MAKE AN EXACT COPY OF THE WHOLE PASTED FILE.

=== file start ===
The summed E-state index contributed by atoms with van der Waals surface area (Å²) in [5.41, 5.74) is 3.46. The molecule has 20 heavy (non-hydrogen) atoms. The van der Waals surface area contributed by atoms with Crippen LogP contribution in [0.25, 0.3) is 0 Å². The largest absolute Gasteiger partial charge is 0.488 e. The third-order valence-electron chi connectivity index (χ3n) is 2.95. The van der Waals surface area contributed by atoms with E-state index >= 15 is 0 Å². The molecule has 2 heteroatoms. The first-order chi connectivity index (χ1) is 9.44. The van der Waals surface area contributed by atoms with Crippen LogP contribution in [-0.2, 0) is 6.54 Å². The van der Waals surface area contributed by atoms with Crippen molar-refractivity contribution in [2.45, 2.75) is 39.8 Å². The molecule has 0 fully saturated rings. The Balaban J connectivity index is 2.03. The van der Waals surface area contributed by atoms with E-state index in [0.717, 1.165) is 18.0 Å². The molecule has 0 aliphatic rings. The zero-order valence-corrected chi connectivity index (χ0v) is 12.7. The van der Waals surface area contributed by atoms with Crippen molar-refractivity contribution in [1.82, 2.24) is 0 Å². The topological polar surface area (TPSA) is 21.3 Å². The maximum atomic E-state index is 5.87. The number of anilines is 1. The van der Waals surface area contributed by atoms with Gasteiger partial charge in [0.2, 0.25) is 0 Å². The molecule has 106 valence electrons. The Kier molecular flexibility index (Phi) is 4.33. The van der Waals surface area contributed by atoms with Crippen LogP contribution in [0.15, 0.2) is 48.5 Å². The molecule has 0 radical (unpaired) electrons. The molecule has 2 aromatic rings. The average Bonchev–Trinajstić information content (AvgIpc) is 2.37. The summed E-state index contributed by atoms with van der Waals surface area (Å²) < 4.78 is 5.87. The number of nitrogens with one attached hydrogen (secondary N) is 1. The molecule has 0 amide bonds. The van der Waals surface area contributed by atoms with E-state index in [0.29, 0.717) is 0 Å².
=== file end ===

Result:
The summed E-state index contributed by atoms with van der Waals surface area (Å²) in [5.41, 5.74) is 3.46. The molecule has 20 heavy (non-hydrogen) atoms. The van der Waals surface area contributed by atoms with Crippen LogP contribution in [0.25, 0.3) is 0 Å². The largest absolute Gasteiger partial charge is 0.488 e. The third-order valence-electron chi connectivity index (χ3n) is 2.95. The van der Waals surface area contributed by atoms with E-state index >= 15 is 0 Å². The molecule has 2 heteroatoms. The first-order chi connectivity index (χ1) is 9.44. The van der Waals surface area contributed by atoms with Crippen LogP contribution in [-0.2, 0) is 6.54 Å². The van der Waals surface area contributed by atoms with Crippen molar-refractivity contribution in [2.45, 2.75) is 39.8 Å². The molecule has 0 fully saturated rings. The Balaban J connectivity index is 2.03. The van der Waals surface area contributed by atoms with E-state index in [0.717, 1.165) is 18.0 Å². The molecule has 0 aliphatic rings. The zero-order valence-corrected chi connectivity index (χ0v) is 12.7. The van der Waals surface area contributed by atoms with Crippen molar-refractivity contribution in [1.82, 2.24) is 0 Å². The topological polar surface area (TPSA) is 21.3 Å². The maximum atomic E-state index is 5.87. The number of anilines is 1. The van der Waals surface area contributed by atoms with Gasteiger partial charge in [0.2, 0.25) is 0 Å². The molecule has 106 valence electrons. The Kier molecular flexibility index (Phi) is 4.33. The van der Waals surface area contributed by atoms with Crippen LogP contribution in [0.15, 0.2) is 48.5 Å². The molecule has 0 radical (unpaired) electrons. The molecule has 2 aromatic rings. The average Bonchev–Trinajstić information content (AvgIpc) is 2.37. The summed E-state index contributed by atoms with van der Waals surface area (Å²) < 4.78 is 5.87. The number of nitrogens with one attached hydrogen (secondary N) is 1. The molecule has 0 amide bonds. The van der Waals surface area contributed by atoms with E-state index in [0.29, 0.717) is 0 Å².